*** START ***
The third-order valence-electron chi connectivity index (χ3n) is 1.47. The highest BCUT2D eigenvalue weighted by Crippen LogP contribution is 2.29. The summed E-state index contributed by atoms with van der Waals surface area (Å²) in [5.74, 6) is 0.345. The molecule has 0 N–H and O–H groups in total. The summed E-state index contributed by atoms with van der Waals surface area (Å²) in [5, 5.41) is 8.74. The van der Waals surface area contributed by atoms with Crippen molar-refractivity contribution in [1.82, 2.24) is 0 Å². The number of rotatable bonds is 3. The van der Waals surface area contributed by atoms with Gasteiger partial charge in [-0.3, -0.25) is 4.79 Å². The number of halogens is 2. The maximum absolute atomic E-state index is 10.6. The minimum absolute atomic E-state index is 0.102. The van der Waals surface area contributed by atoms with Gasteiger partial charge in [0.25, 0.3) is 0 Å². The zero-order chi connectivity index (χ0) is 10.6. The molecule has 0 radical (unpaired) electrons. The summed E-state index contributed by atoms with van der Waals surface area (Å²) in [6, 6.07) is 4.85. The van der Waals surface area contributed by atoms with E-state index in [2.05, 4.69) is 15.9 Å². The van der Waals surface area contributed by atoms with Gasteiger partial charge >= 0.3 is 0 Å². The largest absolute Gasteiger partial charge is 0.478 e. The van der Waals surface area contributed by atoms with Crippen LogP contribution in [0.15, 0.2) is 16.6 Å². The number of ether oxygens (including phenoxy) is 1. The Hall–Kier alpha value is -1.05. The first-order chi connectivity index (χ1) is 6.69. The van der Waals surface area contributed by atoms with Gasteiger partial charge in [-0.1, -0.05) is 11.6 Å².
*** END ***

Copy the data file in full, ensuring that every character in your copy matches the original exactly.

The third-order valence-electron chi connectivity index (χ3n) is 1.47. The highest BCUT2D eigenvalue weighted by Crippen LogP contribution is 2.29. The summed E-state index contributed by atoms with van der Waals surface area (Å²) in [5.74, 6) is 0.345. The molecule has 0 N–H and O–H groups in total. The summed E-state index contributed by atoms with van der Waals surface area (Å²) in [5, 5.41) is 8.74. The van der Waals surface area contributed by atoms with Crippen molar-refractivity contribution in [1.82, 2.24) is 0 Å². The number of rotatable bonds is 3. The van der Waals surface area contributed by atoms with Gasteiger partial charge in [-0.3, -0.25) is 4.79 Å². The number of halogens is 2. The maximum absolute atomic E-state index is 10.6. The minimum absolute atomic E-state index is 0.102. The van der Waals surface area contributed by atoms with Gasteiger partial charge in [0.25, 0.3) is 0 Å². The zero-order chi connectivity index (χ0) is 10.6. The molecule has 0 radical (unpaired) electrons. The summed E-state index contributed by atoms with van der Waals surface area (Å²) in [6, 6.07) is 4.85. The van der Waals surface area contributed by atoms with E-state index in [2.05, 4.69) is 15.9 Å². The van der Waals surface area contributed by atoms with Gasteiger partial charge >= 0.3 is 0 Å². The largest absolute Gasteiger partial charge is 0.478 e. The van der Waals surface area contributed by atoms with Crippen LogP contribution in [0.15, 0.2) is 16.6 Å². The number of ether oxygens (including phenoxy) is 1. The Hall–Kier alpha value is -1.05. The first-order chi connectivity index (χ1) is 6.69. The van der Waals surface area contributed by atoms with Gasteiger partial charge in [-0.1, -0.05) is 11.6 Å².